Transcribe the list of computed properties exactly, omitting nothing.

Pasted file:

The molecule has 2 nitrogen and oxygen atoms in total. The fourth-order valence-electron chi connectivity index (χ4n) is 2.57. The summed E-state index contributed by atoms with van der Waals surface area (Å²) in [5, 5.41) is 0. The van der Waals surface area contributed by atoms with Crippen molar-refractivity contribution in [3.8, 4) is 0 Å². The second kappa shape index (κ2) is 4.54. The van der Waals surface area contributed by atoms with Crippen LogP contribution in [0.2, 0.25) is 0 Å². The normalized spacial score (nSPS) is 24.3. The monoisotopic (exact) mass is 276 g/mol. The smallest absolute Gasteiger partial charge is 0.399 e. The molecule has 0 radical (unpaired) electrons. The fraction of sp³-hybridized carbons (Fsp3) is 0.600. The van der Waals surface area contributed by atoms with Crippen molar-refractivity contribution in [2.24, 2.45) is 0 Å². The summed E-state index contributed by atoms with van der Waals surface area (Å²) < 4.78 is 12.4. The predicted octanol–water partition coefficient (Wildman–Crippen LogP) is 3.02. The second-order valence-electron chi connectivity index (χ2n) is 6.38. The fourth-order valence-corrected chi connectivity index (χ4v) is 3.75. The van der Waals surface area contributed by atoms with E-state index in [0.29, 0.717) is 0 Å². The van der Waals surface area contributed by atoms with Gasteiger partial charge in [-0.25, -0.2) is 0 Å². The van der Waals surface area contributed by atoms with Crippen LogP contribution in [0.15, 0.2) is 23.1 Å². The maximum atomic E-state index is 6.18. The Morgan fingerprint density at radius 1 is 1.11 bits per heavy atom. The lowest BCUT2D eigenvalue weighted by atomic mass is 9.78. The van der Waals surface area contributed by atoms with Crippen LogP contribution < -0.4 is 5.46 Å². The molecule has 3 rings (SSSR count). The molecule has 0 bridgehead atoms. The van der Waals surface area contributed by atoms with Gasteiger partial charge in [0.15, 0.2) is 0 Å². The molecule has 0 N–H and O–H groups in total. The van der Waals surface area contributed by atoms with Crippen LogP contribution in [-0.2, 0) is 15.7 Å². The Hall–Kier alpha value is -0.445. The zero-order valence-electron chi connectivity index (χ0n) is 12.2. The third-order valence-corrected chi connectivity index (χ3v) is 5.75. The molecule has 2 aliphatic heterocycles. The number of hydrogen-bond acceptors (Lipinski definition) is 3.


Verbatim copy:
The molecule has 2 nitrogen and oxygen atoms in total. The fourth-order valence-electron chi connectivity index (χ4n) is 2.57. The summed E-state index contributed by atoms with van der Waals surface area (Å²) in [5, 5.41) is 0. The van der Waals surface area contributed by atoms with Crippen molar-refractivity contribution in [3.8, 4) is 0 Å². The second kappa shape index (κ2) is 4.54. The van der Waals surface area contributed by atoms with Crippen LogP contribution in [0.2, 0.25) is 0 Å². The normalized spacial score (nSPS) is 24.3. The monoisotopic (exact) mass is 276 g/mol. The smallest absolute Gasteiger partial charge is 0.399 e. The molecule has 0 radical (unpaired) electrons. The fraction of sp³-hybridized carbons (Fsp3) is 0.600. The van der Waals surface area contributed by atoms with Crippen molar-refractivity contribution in [2.24, 2.45) is 0 Å². The summed E-state index contributed by atoms with van der Waals surface area (Å²) < 4.78 is 12.4. The predicted octanol–water partition coefficient (Wildman–Crippen LogP) is 3.02. The second-order valence-electron chi connectivity index (χ2n) is 6.38. The fourth-order valence-corrected chi connectivity index (χ4v) is 3.75. The van der Waals surface area contributed by atoms with E-state index in [0.29, 0.717) is 0 Å². The van der Waals surface area contributed by atoms with Gasteiger partial charge in [-0.25, -0.2) is 0 Å². The van der Waals surface area contributed by atoms with Crippen LogP contribution in [0.15, 0.2) is 23.1 Å². The maximum atomic E-state index is 6.18. The Morgan fingerprint density at radius 1 is 1.11 bits per heavy atom. The lowest BCUT2D eigenvalue weighted by atomic mass is 9.78. The van der Waals surface area contributed by atoms with Crippen LogP contribution < -0.4 is 5.46 Å². The molecule has 3 rings (SSSR count). The molecule has 0 bridgehead atoms. The van der Waals surface area contributed by atoms with Gasteiger partial charge in [0.15, 0.2) is 0 Å². The molecule has 0 N–H and O–H groups in total. The van der Waals surface area contributed by atoms with Crippen LogP contribution in [-0.2, 0) is 15.7 Å². The Hall–Kier alpha value is -0.445. The zero-order valence-electron chi connectivity index (χ0n) is 12.2. The third-order valence-corrected chi connectivity index (χ3v) is 5.75. The molecule has 2 aliphatic heterocycles. The number of hydrogen-bond acceptors (Lipinski definition) is 3.